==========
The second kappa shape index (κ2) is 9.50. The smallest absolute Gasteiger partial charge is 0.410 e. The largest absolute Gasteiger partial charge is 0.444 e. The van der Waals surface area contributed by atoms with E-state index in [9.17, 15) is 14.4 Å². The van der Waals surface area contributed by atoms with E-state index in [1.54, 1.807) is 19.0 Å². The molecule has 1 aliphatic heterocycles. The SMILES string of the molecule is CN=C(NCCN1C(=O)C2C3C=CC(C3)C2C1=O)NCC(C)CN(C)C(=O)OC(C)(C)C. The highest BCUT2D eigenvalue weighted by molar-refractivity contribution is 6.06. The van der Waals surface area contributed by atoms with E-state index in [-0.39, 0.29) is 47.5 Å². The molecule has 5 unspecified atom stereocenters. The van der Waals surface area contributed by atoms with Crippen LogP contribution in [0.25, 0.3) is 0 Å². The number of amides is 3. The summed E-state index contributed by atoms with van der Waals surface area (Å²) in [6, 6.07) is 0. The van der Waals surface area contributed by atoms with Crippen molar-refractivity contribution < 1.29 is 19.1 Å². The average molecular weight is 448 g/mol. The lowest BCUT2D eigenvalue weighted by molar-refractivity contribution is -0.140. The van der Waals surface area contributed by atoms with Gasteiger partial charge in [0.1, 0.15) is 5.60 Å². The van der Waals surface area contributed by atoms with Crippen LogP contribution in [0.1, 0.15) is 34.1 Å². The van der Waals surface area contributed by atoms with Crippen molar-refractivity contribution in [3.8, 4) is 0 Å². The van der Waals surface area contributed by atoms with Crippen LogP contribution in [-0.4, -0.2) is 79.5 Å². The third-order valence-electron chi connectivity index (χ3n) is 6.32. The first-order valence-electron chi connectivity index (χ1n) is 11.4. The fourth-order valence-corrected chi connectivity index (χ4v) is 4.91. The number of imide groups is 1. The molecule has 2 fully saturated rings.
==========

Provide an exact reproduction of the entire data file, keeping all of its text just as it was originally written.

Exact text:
The second kappa shape index (κ2) is 9.50. The smallest absolute Gasteiger partial charge is 0.410 e. The largest absolute Gasteiger partial charge is 0.444 e. The van der Waals surface area contributed by atoms with E-state index in [9.17, 15) is 14.4 Å². The van der Waals surface area contributed by atoms with E-state index in [1.54, 1.807) is 19.0 Å². The molecule has 1 aliphatic heterocycles. The SMILES string of the molecule is CN=C(NCCN1C(=O)C2C3C=CC(C3)C2C1=O)NCC(C)CN(C)C(=O)OC(C)(C)C. The highest BCUT2D eigenvalue weighted by molar-refractivity contribution is 6.06. The van der Waals surface area contributed by atoms with E-state index in [-0.39, 0.29) is 47.5 Å². The molecule has 5 unspecified atom stereocenters. The van der Waals surface area contributed by atoms with Crippen LogP contribution in [0.25, 0.3) is 0 Å². The number of amides is 3. The summed E-state index contributed by atoms with van der Waals surface area (Å²) in [6, 6.07) is 0. The van der Waals surface area contributed by atoms with Crippen molar-refractivity contribution < 1.29 is 19.1 Å². The average molecular weight is 448 g/mol. The lowest BCUT2D eigenvalue weighted by molar-refractivity contribution is -0.140. The van der Waals surface area contributed by atoms with Gasteiger partial charge in [0.1, 0.15) is 5.60 Å². The van der Waals surface area contributed by atoms with Crippen LogP contribution in [0.1, 0.15) is 34.1 Å². The van der Waals surface area contributed by atoms with Crippen molar-refractivity contribution in [3.8, 4) is 0 Å². The van der Waals surface area contributed by atoms with Crippen LogP contribution in [-0.4, -0.2) is 79.5 Å². The third-order valence-electron chi connectivity index (χ3n) is 6.32. The first-order valence-electron chi connectivity index (χ1n) is 11.4. The fourth-order valence-corrected chi connectivity index (χ4v) is 4.91. The number of imide groups is 1. The molecule has 2 fully saturated rings.